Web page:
B. Bill plays jazz for a hobby?


92% of people in a survey answered A. Which is completely wrong. See answer

Wason selection task

Research has shown that people find it very difficult to decide what information is necessary in order to test the truth of an abstract logical reasoning problem. The Wason Selection Task is often used to examine this issue.

A typical experiment using the Wason Selection Task will present some rule, and ask subjects to see if the rule is being violated. Consider the rule: If a card has a D on one side, it has a 3 on the other side. Subjects are aware that on the particular set of cards, each one has a letter on one side and a number on the other side. Four cards are shown, such as those below:



Very few people can correctly pick the two cards to turn over to verify the rule. The correct cards are D and 7; most likely, you picked D and 3. Seeing what is on the reverse of the 7 card can lead to falsifying the rule if a D shows up. Seeing what is on the reverse of the 3 card cannot falsify the rule. It can confirm the rule, but not falsify it.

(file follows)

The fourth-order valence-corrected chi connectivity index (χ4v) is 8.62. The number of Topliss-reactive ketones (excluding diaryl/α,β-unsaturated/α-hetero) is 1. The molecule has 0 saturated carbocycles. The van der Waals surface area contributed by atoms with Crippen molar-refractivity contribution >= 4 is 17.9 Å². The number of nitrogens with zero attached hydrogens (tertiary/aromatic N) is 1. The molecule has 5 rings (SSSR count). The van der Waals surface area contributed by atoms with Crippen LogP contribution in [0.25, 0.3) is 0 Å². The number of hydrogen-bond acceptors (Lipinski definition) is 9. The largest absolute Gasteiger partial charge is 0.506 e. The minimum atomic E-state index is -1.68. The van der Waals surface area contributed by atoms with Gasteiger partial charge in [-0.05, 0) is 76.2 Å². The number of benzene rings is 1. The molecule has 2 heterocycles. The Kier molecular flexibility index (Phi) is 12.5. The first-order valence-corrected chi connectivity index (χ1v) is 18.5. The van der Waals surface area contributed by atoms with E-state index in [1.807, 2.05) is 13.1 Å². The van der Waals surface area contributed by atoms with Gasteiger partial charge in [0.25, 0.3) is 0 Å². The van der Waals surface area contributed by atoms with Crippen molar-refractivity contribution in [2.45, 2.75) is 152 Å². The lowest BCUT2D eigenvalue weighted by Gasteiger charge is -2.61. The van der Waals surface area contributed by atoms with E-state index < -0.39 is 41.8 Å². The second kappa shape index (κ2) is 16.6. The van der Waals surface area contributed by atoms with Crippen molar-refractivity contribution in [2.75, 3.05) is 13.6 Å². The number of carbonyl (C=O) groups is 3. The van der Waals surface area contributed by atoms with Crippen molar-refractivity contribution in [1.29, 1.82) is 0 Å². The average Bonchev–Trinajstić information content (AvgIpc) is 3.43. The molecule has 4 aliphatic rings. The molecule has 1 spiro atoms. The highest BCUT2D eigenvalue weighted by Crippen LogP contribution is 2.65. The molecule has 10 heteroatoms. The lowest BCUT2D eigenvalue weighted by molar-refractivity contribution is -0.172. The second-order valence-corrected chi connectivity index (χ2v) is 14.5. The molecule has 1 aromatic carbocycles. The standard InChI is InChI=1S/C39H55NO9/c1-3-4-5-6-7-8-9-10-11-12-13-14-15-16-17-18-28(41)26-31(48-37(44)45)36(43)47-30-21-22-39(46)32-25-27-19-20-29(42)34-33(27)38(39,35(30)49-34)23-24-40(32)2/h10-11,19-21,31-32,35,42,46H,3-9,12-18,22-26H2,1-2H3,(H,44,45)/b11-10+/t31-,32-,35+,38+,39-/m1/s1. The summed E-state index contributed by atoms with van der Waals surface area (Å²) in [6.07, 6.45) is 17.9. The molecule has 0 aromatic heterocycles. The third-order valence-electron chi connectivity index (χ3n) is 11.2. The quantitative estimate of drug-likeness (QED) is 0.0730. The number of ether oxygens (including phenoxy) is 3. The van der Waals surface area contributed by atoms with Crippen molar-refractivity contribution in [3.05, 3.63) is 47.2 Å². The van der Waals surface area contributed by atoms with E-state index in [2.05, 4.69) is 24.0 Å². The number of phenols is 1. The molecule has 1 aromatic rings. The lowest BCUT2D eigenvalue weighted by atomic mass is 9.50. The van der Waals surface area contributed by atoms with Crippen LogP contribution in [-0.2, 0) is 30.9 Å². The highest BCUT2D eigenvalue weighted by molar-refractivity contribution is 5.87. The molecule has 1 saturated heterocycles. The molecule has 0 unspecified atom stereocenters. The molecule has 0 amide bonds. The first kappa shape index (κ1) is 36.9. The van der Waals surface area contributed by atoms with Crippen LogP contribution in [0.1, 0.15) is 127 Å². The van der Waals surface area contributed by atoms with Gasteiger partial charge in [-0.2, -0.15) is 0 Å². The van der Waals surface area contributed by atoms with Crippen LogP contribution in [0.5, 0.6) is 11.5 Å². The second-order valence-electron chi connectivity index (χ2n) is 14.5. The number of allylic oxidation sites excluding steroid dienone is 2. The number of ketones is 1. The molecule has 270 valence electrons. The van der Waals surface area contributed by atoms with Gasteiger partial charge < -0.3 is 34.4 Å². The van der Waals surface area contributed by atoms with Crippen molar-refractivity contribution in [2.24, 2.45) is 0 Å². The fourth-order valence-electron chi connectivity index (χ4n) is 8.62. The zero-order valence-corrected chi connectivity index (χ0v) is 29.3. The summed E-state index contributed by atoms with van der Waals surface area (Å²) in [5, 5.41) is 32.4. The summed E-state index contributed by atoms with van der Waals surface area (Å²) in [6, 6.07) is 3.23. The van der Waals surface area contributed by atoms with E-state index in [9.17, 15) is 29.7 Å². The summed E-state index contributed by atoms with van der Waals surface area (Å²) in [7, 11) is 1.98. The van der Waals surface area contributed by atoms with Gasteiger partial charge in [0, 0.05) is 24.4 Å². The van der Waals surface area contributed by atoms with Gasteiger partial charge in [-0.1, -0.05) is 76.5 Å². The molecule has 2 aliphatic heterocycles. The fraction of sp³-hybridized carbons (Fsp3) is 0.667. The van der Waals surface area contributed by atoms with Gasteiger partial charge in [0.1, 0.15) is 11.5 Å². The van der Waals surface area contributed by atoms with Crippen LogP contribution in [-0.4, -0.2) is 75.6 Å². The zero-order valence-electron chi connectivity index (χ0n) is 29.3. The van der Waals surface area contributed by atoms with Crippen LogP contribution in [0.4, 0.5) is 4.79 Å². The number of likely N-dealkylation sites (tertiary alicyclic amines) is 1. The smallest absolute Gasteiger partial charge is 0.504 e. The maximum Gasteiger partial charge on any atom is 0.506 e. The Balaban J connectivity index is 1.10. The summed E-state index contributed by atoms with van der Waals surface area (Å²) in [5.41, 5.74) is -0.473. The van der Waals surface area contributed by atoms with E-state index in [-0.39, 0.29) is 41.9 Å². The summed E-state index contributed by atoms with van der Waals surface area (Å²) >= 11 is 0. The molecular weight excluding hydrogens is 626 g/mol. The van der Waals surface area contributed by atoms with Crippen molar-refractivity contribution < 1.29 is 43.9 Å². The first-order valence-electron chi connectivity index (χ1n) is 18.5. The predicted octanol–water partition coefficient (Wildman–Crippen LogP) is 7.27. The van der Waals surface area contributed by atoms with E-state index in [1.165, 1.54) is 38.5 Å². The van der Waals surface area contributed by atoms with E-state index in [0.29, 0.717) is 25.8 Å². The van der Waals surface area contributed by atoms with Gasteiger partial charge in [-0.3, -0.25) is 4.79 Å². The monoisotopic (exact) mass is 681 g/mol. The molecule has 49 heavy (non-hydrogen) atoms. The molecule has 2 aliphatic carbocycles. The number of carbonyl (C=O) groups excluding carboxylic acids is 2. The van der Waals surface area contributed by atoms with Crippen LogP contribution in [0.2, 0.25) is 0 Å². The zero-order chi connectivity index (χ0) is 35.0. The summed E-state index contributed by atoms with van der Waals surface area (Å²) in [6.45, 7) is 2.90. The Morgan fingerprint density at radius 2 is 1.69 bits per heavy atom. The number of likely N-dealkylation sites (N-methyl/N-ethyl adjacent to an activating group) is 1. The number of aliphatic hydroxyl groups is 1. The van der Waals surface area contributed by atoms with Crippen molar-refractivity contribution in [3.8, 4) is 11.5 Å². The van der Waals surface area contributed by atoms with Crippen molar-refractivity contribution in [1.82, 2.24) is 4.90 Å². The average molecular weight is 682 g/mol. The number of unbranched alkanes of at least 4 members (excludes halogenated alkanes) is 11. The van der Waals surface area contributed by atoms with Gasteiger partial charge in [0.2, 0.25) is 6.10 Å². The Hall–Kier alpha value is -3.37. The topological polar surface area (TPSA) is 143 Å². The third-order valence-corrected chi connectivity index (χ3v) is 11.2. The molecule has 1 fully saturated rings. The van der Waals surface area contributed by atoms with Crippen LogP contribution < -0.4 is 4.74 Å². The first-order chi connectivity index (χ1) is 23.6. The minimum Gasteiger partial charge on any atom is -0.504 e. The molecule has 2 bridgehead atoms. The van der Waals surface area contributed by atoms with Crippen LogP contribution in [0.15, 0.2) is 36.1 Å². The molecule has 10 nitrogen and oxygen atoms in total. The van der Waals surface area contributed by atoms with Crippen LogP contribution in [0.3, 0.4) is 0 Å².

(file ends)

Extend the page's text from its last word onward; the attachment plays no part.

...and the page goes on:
Support Theory

Various theories based on Amos Tversky's research, also related to availability bias, representativeness bias and anchoring.

Support Theory has an empirical base of results showing that different descriptions of the same event often produce different subjective probability estimates. It explains these results in terms of subjective evaluations of supporting evidence. [...]

According to the ‘framing effect’ peoples’ understanding of a problem is profoundly influenced by how the problem is presented.